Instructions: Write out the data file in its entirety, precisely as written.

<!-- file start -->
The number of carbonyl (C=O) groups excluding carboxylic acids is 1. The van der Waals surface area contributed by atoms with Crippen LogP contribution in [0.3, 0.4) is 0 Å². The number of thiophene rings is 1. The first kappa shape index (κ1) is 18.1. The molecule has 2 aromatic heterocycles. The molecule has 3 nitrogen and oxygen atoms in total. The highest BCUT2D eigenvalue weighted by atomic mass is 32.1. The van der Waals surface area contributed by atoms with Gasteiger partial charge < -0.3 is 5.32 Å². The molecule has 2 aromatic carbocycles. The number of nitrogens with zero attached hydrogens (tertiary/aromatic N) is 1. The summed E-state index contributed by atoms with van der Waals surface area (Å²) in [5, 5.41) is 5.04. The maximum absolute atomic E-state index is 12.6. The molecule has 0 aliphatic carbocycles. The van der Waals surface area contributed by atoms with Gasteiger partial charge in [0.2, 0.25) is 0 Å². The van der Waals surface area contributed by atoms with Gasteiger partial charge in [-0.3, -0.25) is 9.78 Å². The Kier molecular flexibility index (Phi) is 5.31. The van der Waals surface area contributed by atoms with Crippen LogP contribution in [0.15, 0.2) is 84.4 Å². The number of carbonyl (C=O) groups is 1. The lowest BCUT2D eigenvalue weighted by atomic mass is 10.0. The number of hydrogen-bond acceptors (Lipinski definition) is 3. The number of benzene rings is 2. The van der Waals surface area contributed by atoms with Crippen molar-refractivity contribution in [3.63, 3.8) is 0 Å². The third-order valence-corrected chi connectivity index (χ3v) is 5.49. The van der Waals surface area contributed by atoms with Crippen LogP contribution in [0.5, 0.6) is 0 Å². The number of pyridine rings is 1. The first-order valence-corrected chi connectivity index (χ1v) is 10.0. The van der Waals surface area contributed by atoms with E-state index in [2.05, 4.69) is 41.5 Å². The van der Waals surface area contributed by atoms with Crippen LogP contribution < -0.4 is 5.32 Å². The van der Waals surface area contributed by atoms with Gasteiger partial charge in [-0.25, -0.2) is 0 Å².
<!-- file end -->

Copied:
The number of carbonyl (C=O) groups excluding carboxylic acids is 1. The van der Waals surface area contributed by atoms with Crippen LogP contribution in [0.3, 0.4) is 0 Å². The number of thiophene rings is 1. The first kappa shape index (κ1) is 18.1. The molecule has 2 aromatic heterocycles. The molecule has 3 nitrogen and oxygen atoms in total. The highest BCUT2D eigenvalue weighted by atomic mass is 32.1. The van der Waals surface area contributed by atoms with Gasteiger partial charge < -0.3 is 5.32 Å². The molecule has 2 aromatic carbocycles. The number of nitrogens with zero attached hydrogens (tertiary/aromatic N) is 1. The summed E-state index contributed by atoms with van der Waals surface area (Å²) in [5, 5.41) is 5.04. The maximum absolute atomic E-state index is 12.6. The molecule has 0 aliphatic carbocycles. The van der Waals surface area contributed by atoms with Gasteiger partial charge in [0.2, 0.25) is 0 Å². The van der Waals surface area contributed by atoms with Gasteiger partial charge in [-0.3, -0.25) is 9.78 Å². The Kier molecular flexibility index (Phi) is 5.31. The van der Waals surface area contributed by atoms with Crippen LogP contribution in [0.15, 0.2) is 84.4 Å². The number of carbonyl (C=O) groups is 1. The lowest BCUT2D eigenvalue weighted by atomic mass is 10.0. The number of hydrogen-bond acceptors (Lipinski definition) is 3. The number of benzene rings is 2. The van der Waals surface area contributed by atoms with Crippen molar-refractivity contribution in [3.63, 3.8) is 0 Å². The third-order valence-corrected chi connectivity index (χ3v) is 5.49. The van der Waals surface area contributed by atoms with Crippen LogP contribution in [0.5, 0.6) is 0 Å². The number of pyridine rings is 1. The first-order valence-corrected chi connectivity index (χ1v) is 10.0. The van der Waals surface area contributed by atoms with E-state index in [2.05, 4.69) is 41.5 Å². The van der Waals surface area contributed by atoms with Crippen LogP contribution < -0.4 is 5.32 Å². The van der Waals surface area contributed by atoms with Gasteiger partial charge in [-0.25, -0.2) is 0 Å².